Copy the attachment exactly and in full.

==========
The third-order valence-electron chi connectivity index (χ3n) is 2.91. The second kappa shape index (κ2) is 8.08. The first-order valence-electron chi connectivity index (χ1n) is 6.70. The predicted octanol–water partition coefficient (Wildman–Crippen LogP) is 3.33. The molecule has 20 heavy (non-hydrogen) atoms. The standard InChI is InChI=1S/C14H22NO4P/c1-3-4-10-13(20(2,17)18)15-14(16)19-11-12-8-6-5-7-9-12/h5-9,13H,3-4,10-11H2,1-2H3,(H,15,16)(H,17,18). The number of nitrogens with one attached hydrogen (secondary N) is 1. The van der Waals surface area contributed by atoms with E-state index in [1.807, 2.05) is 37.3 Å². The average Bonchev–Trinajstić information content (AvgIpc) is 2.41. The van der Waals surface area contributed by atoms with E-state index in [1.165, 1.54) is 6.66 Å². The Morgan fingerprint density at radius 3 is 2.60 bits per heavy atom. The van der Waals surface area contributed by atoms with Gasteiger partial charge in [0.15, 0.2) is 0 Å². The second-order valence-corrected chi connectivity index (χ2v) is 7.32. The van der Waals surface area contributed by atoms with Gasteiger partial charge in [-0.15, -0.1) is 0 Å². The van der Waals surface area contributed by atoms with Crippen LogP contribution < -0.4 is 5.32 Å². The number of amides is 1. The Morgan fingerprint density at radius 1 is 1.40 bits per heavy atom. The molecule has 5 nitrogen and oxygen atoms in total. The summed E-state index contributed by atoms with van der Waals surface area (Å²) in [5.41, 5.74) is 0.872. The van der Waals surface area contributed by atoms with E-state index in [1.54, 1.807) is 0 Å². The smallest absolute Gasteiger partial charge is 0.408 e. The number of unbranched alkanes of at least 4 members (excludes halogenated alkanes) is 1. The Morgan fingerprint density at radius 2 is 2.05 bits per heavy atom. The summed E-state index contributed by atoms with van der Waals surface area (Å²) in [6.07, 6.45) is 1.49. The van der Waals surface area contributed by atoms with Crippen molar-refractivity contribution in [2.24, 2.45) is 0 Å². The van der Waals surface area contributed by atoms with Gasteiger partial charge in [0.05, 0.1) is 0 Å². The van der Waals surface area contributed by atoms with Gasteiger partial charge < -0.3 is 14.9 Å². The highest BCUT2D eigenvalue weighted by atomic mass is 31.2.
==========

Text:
The third-order valence-electron chi connectivity index (χ3n) is 2.91. The second kappa shape index (κ2) is 8.08. The first-order valence-electron chi connectivity index (χ1n) is 6.70. The predicted octanol–water partition coefficient (Wildman–Crippen LogP) is 3.33. The molecule has 20 heavy (non-hydrogen) atoms. The standard InChI is InChI=1S/C14H22NO4P/c1-3-4-10-13(20(2,17)18)15-14(16)19-11-12-8-6-5-7-9-12/h5-9,13H,3-4,10-11H2,1-2H3,(H,15,16)(H,17,18). The number of nitrogens with one attached hydrogen (secondary N) is 1. The van der Waals surface area contributed by atoms with E-state index in [1.807, 2.05) is 37.3 Å². The average Bonchev–Trinajstić information content (AvgIpc) is 2.41. The van der Waals surface area contributed by atoms with E-state index in [1.165, 1.54) is 6.66 Å². The Morgan fingerprint density at radius 3 is 2.60 bits per heavy atom. The van der Waals surface area contributed by atoms with Gasteiger partial charge in [0.15, 0.2) is 0 Å². The second-order valence-corrected chi connectivity index (χ2v) is 7.32. The van der Waals surface area contributed by atoms with Gasteiger partial charge in [-0.15, -0.1) is 0 Å². The van der Waals surface area contributed by atoms with Crippen LogP contribution < -0.4 is 5.32 Å². The number of amides is 1. The Morgan fingerprint density at radius 1 is 1.40 bits per heavy atom. The molecule has 5 nitrogen and oxygen atoms in total. The summed E-state index contributed by atoms with van der Waals surface area (Å²) in [5.41, 5.74) is 0.872. The van der Waals surface area contributed by atoms with E-state index in [1.54, 1.807) is 0 Å². The smallest absolute Gasteiger partial charge is 0.408 e. The number of unbranched alkanes of at least 4 members (excludes halogenated alkanes) is 1. The Morgan fingerprint density at radius 2 is 2.05 bits per heavy atom. The summed E-state index contributed by atoms with van der Waals surface area (Å²) in [6.07, 6.45) is 1.49. The van der Waals surface area contributed by atoms with Crippen molar-refractivity contribution in [2.24, 2.45) is 0 Å². The van der Waals surface area contributed by atoms with Gasteiger partial charge in [0.05, 0.1) is 0 Å². The van der Waals surface area contributed by atoms with Gasteiger partial charge < -0.3 is 14.9 Å². The highest BCUT2D eigenvalue weighted by atomic mass is 31.2.